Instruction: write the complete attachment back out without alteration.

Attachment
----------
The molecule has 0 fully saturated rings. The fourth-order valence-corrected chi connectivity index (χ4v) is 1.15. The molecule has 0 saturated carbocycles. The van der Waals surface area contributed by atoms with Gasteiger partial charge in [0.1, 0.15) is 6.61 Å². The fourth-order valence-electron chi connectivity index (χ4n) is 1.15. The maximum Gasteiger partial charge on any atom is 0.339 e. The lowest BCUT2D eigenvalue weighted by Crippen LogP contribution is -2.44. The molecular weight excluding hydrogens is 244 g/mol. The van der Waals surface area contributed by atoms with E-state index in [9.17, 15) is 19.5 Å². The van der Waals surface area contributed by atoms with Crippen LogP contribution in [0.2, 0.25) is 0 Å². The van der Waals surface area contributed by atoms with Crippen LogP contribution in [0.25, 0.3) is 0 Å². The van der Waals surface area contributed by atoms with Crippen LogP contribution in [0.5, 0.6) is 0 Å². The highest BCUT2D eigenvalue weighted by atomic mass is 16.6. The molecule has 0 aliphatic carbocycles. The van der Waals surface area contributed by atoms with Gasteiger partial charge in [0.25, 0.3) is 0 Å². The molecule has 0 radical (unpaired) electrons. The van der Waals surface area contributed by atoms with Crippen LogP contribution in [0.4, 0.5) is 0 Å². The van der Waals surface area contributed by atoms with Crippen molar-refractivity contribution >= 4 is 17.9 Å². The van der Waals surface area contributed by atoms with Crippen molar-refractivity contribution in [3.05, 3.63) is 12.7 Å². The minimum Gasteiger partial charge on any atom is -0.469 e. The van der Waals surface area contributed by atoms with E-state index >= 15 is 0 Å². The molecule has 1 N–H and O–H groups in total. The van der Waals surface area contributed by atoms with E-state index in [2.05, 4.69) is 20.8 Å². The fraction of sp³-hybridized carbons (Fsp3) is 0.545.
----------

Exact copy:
The molecule has 0 fully saturated rings. The fourth-order valence-corrected chi connectivity index (χ4v) is 1.15. The molecule has 0 saturated carbocycles. The van der Waals surface area contributed by atoms with Gasteiger partial charge in [0.1, 0.15) is 6.61 Å². The fourth-order valence-electron chi connectivity index (χ4n) is 1.15. The maximum Gasteiger partial charge on any atom is 0.339 e. The lowest BCUT2D eigenvalue weighted by Crippen LogP contribution is -2.44. The molecular weight excluding hydrogens is 244 g/mol. The van der Waals surface area contributed by atoms with E-state index in [9.17, 15) is 19.5 Å². The van der Waals surface area contributed by atoms with Crippen LogP contribution in [0.2, 0.25) is 0 Å². The van der Waals surface area contributed by atoms with Crippen LogP contribution in [0.25, 0.3) is 0 Å². The van der Waals surface area contributed by atoms with Crippen LogP contribution in [0.5, 0.6) is 0 Å². The highest BCUT2D eigenvalue weighted by atomic mass is 16.6. The molecule has 0 aliphatic carbocycles. The van der Waals surface area contributed by atoms with Gasteiger partial charge in [0.25, 0.3) is 0 Å². The molecule has 0 radical (unpaired) electrons. The van der Waals surface area contributed by atoms with Crippen LogP contribution in [0.4, 0.5) is 0 Å². The van der Waals surface area contributed by atoms with Crippen molar-refractivity contribution >= 4 is 17.9 Å². The van der Waals surface area contributed by atoms with Crippen molar-refractivity contribution in [3.05, 3.63) is 12.7 Å². The minimum Gasteiger partial charge on any atom is -0.469 e. The van der Waals surface area contributed by atoms with E-state index >= 15 is 0 Å². The molecule has 1 N–H and O–H groups in total. The van der Waals surface area contributed by atoms with E-state index in [2.05, 4.69) is 20.8 Å². The fraction of sp³-hybridized carbons (Fsp3) is 0.545.